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Teachers must assign less homework for their students’ sake

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Teacher's must assign less homework

Teacher's must assign less homework

Teacher's must assign less homework

Alex Berenfeld, Managing Editor

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The rolling of eyes, stomping of feet, and quite possibly the throwing of a tantrum, are all familiar responses to a new school year’s workload. However, a group of second graders in Godley, Texas greeted their teacher’s homework policy with smiles and applause.

Brandy Young, a teacher at Godley Elementary, introduced an unconventional, “new homework policy” at the start of the school year. In short, her students will be given no homework, excluding classwork that was failed to be completed during the day.

Young sent a letter home to the parents explaining her new rule. Her reasoning behind it was that researchers are unable to prove that there is an existing correlation between the amount of assigned homework and the improvement of student performance. Instead, Young asks that parents, “eat dinner as a family, read together, play outside, and get [their] child to bed early.” News of this letter went viral on social media after mom Samantha Gallagher posted a picture on Facebook Aug. 16.

This poses an important question: Should teachers assign less homework? Yes.

Research has shown that not only is there a weak correlation between student’s academic levels and their amount of homework, but it also shows that too much homework can yield negative results.

In a 2013 study conducted by Stanford University, researchers interviewed over 4,300 high school students attending 10 different schools. They found that more than 70 percent of students said they were “often or always stressed over schoolwork,” while 56 percent listed homework as their primary stressor. Less than 1 percent said that homework was not a contributor to their stress.

It is not fair for kids to be working consistently for six hours at school, just to come home to more homework. After school is the time students should be dedicating to sports, painting, reading or whatever it is that makes them feel good about themselves.

Another study, conducted in 2015 by the University of Oviedo in Spain, found that students’ test results “began to decline when teachers assigned 90 to 100 minutes of homework per day.” The study, published in the American Psychological Association’s Journal of Educational Psychology, questioned 7,725 students.

Contrary to popular belief, students don’t need an excessive amount of homework to excel academically. In fact, they don’t need any homework at all.

After calculating the test scores of math, science and literature students, The Organization for Economic Cooperation and Development found that Finland is home to the best educated students in the world, whereas America ranks number 29. Michael Moore, an American documentary filmmaker, was interested in finding out why this is.

After interviewing a high school student attending a school in Finland and asking the average hours of homework a night she is assigned, the student replied, “About ten minutes, or something.” Another student explained how he was rarely ever given homework.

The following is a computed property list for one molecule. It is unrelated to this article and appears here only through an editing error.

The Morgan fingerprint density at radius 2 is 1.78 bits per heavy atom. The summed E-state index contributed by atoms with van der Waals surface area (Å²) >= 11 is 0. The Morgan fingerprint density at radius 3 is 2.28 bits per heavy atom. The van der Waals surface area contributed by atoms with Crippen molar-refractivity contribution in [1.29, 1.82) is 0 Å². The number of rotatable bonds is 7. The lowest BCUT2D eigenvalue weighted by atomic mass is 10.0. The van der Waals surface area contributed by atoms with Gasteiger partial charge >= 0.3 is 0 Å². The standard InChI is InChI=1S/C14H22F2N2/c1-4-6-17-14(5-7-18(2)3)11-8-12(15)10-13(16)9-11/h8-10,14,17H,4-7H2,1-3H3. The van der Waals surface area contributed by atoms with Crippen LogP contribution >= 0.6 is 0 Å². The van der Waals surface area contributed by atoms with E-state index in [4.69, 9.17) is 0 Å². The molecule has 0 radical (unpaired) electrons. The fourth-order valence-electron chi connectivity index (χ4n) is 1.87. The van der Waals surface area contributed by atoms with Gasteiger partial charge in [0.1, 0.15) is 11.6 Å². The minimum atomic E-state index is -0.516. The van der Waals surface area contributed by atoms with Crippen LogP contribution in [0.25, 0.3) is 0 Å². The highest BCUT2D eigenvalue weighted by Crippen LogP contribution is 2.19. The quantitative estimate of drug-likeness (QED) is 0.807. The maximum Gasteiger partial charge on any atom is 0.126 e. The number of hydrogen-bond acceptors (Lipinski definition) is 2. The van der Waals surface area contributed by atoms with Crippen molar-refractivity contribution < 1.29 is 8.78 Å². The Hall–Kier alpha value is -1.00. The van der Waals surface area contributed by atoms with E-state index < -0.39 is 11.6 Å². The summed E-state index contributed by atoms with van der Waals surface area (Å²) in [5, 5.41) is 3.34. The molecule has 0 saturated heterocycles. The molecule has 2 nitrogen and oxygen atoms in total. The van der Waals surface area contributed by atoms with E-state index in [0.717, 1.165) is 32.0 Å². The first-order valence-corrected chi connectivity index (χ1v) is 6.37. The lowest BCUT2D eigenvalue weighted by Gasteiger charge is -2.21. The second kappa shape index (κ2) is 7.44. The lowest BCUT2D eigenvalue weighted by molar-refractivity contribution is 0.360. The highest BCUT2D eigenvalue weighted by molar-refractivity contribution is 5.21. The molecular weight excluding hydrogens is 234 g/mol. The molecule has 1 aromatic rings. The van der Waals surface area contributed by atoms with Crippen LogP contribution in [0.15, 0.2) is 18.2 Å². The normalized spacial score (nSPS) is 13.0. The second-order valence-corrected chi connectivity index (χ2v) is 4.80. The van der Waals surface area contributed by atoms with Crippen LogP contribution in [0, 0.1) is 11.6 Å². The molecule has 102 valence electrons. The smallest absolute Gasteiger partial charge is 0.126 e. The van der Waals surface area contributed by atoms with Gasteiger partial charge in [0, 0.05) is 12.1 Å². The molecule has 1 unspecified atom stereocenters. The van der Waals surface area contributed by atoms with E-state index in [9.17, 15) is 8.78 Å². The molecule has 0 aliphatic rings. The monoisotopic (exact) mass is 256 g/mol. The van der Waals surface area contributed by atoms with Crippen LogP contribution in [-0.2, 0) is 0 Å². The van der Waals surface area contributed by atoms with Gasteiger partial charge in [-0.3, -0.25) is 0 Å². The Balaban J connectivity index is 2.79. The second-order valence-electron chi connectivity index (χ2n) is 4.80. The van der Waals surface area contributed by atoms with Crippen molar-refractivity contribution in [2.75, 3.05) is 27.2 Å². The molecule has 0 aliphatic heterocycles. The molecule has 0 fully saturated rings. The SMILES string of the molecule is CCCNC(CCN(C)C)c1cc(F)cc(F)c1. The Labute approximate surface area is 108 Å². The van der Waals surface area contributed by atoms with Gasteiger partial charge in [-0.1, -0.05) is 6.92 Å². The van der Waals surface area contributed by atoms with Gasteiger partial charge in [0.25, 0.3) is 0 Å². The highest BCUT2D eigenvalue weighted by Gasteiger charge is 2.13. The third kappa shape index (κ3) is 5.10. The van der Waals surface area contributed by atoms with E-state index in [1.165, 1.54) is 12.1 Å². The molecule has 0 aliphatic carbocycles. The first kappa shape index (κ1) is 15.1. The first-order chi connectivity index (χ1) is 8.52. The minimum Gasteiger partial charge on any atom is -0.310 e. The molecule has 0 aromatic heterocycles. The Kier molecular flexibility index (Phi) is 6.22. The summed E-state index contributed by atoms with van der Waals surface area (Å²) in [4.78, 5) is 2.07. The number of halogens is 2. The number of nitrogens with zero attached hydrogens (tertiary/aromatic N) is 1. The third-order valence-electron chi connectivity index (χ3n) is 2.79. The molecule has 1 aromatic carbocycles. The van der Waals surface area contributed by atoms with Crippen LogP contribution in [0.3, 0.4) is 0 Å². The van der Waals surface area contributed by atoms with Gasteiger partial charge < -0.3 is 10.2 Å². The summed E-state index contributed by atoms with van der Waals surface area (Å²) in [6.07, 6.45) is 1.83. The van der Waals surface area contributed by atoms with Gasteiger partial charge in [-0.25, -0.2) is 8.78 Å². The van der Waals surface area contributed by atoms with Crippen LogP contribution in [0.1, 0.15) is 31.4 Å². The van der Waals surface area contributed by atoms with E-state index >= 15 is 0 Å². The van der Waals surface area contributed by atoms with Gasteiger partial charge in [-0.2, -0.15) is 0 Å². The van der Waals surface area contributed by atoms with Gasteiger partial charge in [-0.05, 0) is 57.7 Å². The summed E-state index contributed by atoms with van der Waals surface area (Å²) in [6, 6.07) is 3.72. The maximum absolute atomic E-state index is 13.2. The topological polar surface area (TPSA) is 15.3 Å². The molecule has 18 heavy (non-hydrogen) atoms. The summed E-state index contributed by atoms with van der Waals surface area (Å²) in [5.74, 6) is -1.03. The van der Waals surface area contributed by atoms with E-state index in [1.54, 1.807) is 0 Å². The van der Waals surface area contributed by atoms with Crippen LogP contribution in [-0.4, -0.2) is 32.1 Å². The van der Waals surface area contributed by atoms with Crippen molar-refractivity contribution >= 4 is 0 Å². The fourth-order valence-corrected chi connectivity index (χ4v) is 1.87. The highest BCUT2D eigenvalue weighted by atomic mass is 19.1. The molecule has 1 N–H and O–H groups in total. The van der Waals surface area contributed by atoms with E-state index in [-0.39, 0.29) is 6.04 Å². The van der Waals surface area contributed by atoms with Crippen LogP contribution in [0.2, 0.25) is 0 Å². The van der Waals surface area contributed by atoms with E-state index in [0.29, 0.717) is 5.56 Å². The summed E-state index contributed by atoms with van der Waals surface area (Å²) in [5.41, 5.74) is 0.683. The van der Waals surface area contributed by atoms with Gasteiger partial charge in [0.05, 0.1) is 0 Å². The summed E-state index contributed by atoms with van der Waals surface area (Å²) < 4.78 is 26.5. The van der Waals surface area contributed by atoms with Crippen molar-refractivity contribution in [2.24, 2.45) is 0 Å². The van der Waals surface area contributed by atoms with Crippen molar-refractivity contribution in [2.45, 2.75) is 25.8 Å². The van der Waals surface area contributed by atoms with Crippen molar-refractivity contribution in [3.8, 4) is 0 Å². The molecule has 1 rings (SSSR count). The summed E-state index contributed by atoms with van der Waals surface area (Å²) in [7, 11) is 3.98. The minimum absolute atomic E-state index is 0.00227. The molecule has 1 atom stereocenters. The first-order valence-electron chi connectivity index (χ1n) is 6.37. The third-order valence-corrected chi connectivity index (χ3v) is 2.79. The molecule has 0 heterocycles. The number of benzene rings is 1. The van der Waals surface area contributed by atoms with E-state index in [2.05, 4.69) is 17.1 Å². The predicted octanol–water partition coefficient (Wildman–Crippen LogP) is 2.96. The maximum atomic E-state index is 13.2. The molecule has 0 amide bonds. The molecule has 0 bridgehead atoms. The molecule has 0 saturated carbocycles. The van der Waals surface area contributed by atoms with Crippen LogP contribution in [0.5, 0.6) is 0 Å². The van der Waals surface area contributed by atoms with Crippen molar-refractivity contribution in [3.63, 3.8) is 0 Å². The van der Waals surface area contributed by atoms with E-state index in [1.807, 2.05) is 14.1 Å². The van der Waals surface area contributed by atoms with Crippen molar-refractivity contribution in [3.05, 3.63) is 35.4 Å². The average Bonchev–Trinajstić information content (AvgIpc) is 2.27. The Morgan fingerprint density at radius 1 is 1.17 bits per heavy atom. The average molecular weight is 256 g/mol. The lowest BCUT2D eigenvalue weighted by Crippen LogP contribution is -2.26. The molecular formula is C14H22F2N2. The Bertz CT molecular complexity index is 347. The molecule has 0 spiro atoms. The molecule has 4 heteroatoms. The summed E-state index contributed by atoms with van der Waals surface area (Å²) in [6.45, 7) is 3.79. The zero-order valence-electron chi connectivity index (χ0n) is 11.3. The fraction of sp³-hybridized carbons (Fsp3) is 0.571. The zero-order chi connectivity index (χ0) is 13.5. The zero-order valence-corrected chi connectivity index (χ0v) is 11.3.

In an interview with Krista Kiuru, Finland’s Minister of Education, Moore learned that Finland’s teachers do not assign homework. “They should have more time to be kids, to be young stars, to enjoy the life,” she said.

The statement made by Kiuru is similar to Young’s idea suggesting that students be given less homework after school. The hours students spend on homework take away their opportunity to cultivate other critical life skills and partake in beneficial activities like spending time with family or working. Because of this, teachers need to adapt a homework policy similar, if not identical, to Young’s.

It is unrealistic to expect an immediate change regarding the amount of homework teachers assign, but there is hope that in the future, teachers will implement this policy into their own classrooms. Hopefully in the future, parents will be able to talk to their kids about more than just their schoolwork.

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6 Comments

6 Responses to “Teachers must assign less homework for their students’ sake”

  1. Goostradamus on October 10th, 2016 10:03 am

    I totally agree with this. This writer must be a genius.

    [Reply]

  2. Grant Paris on October 10th, 2016 7:27 pm

    Great article, but I think we should have a lot more homework and that teachers aren’t assigning enough, I think we can handle a greater workload.

    [Reply]

    Stephanie Lai Reply:

    Are you kidding me? Homework=Stress

    [Reply]

  3. Grant Paris on October 14th, 2016 4:20 pm

    I agree with the comment above. When I get home I am so bored. We need more homework to keep our minds going and teachers are doing nothing about it

    [Reply]

  4. Grant Paris on October 14th, 2016 4:20 pm

    I agree with the comment above. When I get home I am so bored. We need more homework to keep our minds going and teachers are doing nothing about it

    [Reply]

  5. ethan on May 10th, 2017 9:47 pm

    we need less homwork

    [Reply]

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Teachers must assign less homework for their students’ sake